Our class presented their pitches for their very own independent media outlet last week, and I was really impressed with everyone’s work. I think that my favorite pitches were the ones that reflected a real passion and understanding of the content. With many of the pitches, I fully believed that these students were experts—or, at the very least, working toward “expert” status—on the subject that they chose to write about. My favorite pitches reflected fresh ideas and plausible concepts that I think have a great chance of working in today’s society.

Christine Loman’s pitch for The Bottom Line was one of the strongest in the class. Her outlet, a website/blog would really make finance and business news more approachable, and she had a great point: this is some of the most important information out there, and so few people adequately understand it, including me. The “issues” pages sound brilliant, describing in readable detail large, overarching finance stories like the road to international debt and the recent economic meltdown. Partnering with Kiva, RetailMeNot and other financial services and sources is a great idea. And knowing Christine’s background, I’d trust the information coming from her publication.

And while I have almost zero interest in sports, especially fantasy sports, I think that Kellan Davidson’s “Fan ‘Dangle” blog is really viable. Fantasy sports is a hugely untapped market in terms of journalism, and, judging from my dad, brother, and most of the other men in my family, the game takes up an enormous amount of time. They’d jump at the opportunity to spend more time reading up on fantasy sports news. I hate the idea of someone having a monopoly on the news, and if Andrew Berry’s Roto World really does have as big of a monopoly as Kellan says, it’d be nice to take him down with a more independent publication.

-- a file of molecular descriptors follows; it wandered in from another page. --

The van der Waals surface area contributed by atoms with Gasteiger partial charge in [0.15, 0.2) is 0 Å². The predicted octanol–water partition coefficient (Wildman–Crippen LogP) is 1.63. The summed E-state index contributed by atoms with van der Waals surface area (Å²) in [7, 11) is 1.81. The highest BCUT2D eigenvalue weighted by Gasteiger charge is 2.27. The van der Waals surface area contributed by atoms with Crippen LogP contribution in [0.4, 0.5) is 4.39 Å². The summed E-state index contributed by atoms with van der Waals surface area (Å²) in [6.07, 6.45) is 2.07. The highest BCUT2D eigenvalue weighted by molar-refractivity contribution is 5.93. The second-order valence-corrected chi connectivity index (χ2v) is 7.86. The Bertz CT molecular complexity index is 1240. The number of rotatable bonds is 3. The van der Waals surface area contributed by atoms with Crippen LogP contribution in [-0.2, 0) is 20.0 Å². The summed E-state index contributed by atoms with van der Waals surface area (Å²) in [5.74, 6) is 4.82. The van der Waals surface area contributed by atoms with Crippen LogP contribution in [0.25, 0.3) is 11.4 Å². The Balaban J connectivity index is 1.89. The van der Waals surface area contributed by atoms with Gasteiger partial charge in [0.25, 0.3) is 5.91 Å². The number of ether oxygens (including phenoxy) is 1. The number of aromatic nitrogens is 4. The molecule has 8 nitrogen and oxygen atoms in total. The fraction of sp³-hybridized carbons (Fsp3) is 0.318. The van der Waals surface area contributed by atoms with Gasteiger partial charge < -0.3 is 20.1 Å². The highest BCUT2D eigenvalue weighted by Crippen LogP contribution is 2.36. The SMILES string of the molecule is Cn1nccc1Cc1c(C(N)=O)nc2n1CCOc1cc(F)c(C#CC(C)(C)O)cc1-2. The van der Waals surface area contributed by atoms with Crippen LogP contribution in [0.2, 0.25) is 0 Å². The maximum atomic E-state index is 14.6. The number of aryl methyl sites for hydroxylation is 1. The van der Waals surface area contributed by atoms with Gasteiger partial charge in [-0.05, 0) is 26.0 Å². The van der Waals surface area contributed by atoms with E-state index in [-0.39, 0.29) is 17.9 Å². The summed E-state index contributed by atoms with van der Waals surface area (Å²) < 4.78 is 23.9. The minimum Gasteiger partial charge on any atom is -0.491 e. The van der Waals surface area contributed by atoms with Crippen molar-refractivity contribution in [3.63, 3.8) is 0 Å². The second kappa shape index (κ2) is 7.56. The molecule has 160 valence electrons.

Kaydi Poirier’s pitch for Oyster.com, where "the world is your oyster," also really appealed to me. Today, the main way that students decide on where to study abroad is by doing what their friends have done or by reading about locations and programs on websites for study abroad companies, like IES Abroad. But these companies are in the business of making every place in the world appealing to as many students as possible, so a more independent source is necessary for diversifying the field. I liked Kaydi’s “budget calculator” idea to help out students who’ve written off studying abroad because of money. And there’s always a new audience—which is a good thing, so that readers don’t get bored, but also could present a challenge because the team would have to constantly be marketing itself to new students. And this is probably one of the best uses of pre-existing content: 1 in 5 students is already studying abroad, so why wouldn’t they want their content displayed on a larger scale?

Everyone’s pitches were enjoyable and well thought-out. Clearly, all of the students learned a lot by reading about and discussing a wide array of indy media outlets.


Leave a Reply.